Retirement looms large in most people’s lives, but the path to it can sometimes be fraught with problems and concerns about making the best choice for those later years. Author, finance journalist and financial planner Patricia Howard has written a handy easy-read book, The No-Regrets Guide to Retirement in which she advises how to live well, invest wisely and make your money last.
Howard, a licensed Australian financial adviser, author and financial journalist, has a commerce degree from the University of Melbourne, holds her own Australian Financial Services Licence and recently passed the FASEA financial adviser exam. She has written for The Australian, The Australian Financial Review and The Age.
“So many people enter retirement expecting the worst,” Howard says in a preface to the book. “They worry they won’t have enough money. They worry that their funds won’t last as long as they do, no matter how much money they have.
“They worry they will miss out. That they won’t be able to do all the things they’ve dreamed about doing in life. That they simply won’t enjoy life anymore.”
Howard says she wanted to write a positive, practical, uplifting boost to help people make the most of their financial situation whatever that is, but more importantly a book that will hopefully change people’s attitude.
The No-Regrets Guide to Retirement will help people plan their retirement in an optimistic way, even though this might be a stretch for some readers.
“Throughout the book I refer to Australia’s generous welfare system and I do believe Australians are fortunate to be able to access the Age Pension,” Howard says. “I know many will baulk at this. I can hear them grumble: ‘It’s impossible to make ends meet on the Australian Age Pension, so how can she call it generous?’”
Howard says she thinks Australia’s Age Pension rate is generous and people retiring in Australia have wonderful opportunities. So many people in the world don’t have access to these.
“I have been blessed with the great opportunity and challenges of living overseas, mostly in what are referred to as ‘third world’ countries such as Brazil, Mexico and Kenya. It is a term though that suggests these countries somehow lag behind a so-called ‘first world’ country like Australia.”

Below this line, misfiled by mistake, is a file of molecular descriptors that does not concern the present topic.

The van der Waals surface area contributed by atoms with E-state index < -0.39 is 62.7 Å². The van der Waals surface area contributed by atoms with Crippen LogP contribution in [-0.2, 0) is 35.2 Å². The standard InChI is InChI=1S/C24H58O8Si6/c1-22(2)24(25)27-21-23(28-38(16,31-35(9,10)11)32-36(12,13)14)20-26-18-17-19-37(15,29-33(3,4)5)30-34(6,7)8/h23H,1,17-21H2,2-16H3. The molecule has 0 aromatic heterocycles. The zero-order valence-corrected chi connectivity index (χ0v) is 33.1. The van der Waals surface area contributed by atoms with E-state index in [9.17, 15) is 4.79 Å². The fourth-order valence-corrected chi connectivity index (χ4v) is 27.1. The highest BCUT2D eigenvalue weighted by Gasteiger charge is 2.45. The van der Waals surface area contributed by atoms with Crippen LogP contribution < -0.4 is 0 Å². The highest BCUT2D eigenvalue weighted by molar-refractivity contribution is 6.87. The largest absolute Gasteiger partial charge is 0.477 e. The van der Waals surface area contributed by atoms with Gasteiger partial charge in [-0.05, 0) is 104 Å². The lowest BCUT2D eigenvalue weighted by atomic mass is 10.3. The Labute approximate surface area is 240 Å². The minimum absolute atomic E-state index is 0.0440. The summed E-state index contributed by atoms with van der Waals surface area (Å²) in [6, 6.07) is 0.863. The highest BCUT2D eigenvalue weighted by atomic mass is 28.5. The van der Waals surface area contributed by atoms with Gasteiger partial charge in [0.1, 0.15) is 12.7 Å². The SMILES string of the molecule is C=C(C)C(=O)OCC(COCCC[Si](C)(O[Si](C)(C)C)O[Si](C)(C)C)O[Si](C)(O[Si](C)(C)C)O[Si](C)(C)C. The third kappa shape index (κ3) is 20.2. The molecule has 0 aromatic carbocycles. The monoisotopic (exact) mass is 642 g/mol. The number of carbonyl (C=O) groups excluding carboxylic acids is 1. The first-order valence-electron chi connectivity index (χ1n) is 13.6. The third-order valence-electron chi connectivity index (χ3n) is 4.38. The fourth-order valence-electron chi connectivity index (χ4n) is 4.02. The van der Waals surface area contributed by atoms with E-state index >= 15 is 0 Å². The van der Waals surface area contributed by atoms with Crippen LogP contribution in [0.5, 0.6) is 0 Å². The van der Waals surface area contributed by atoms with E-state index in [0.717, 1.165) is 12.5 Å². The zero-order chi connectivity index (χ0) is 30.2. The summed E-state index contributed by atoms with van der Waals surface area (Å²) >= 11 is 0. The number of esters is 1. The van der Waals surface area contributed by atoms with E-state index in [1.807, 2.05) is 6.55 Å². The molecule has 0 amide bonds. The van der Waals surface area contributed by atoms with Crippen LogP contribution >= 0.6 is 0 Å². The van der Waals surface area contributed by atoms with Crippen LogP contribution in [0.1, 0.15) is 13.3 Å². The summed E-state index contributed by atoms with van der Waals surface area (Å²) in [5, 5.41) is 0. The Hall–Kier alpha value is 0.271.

She says while it’s never too early to start planning retirement, it is also never too late with just five simple steps enough to make a big difference to a person’s financial position and ensure they have a better, healthier retirement.
Think through how you want to live in retirement. A financial healthy retirement begins with good planning. Don’t be guided by some outdated rule book or how your parents might have lived in their retirement.
Investigate whether you will qualify for the Australian Age Pension. In planning retirement many people overlook whether or not they may be eligible to receive the pension. This is a big mistake. If you do qualify for the age pension it can make a big difference to retirement and obviously remove a lot of financial pressure.
Maximise what you have in superannuation. Too often people think they need a million dollars in super to retire comfortably. While that’s a nice goal to have, too often it just prompts people to give up on their superannuation.
Make sound investment decisions. Howard says that might seem obvious but it’s worth focusing on because it will stop people from making poor investment decisions in retirement and help them focus on solid, reliable income generating investments.
Live within your means. Once people have sorted out their financial investment, know exactly how much money is coming in each year and make sure to live within your means. This is especially important if someone is receiving an income stream from their own investments.
Howard points out that in retirement, more than at any other time of life, the only thing holding people back is themselves and the limitations they place on themselves.
Some of her advice: Start a business, make money from travelling, write a book, start a blog, go back to school, a tree change, a sea change, get fit, get involved.
“Retirement is your time to do these things you’ve always dreamed of,” Howard says. “When you’re retired and you are asked ‘What do you do all day?’ the right answer is always: “Exactly what I want to do.”
The No-Regrets Guide to Retirement how to live well, invest wisely and make your money last by Patricia Howard (Wiley, $29.95) is available from good book stores.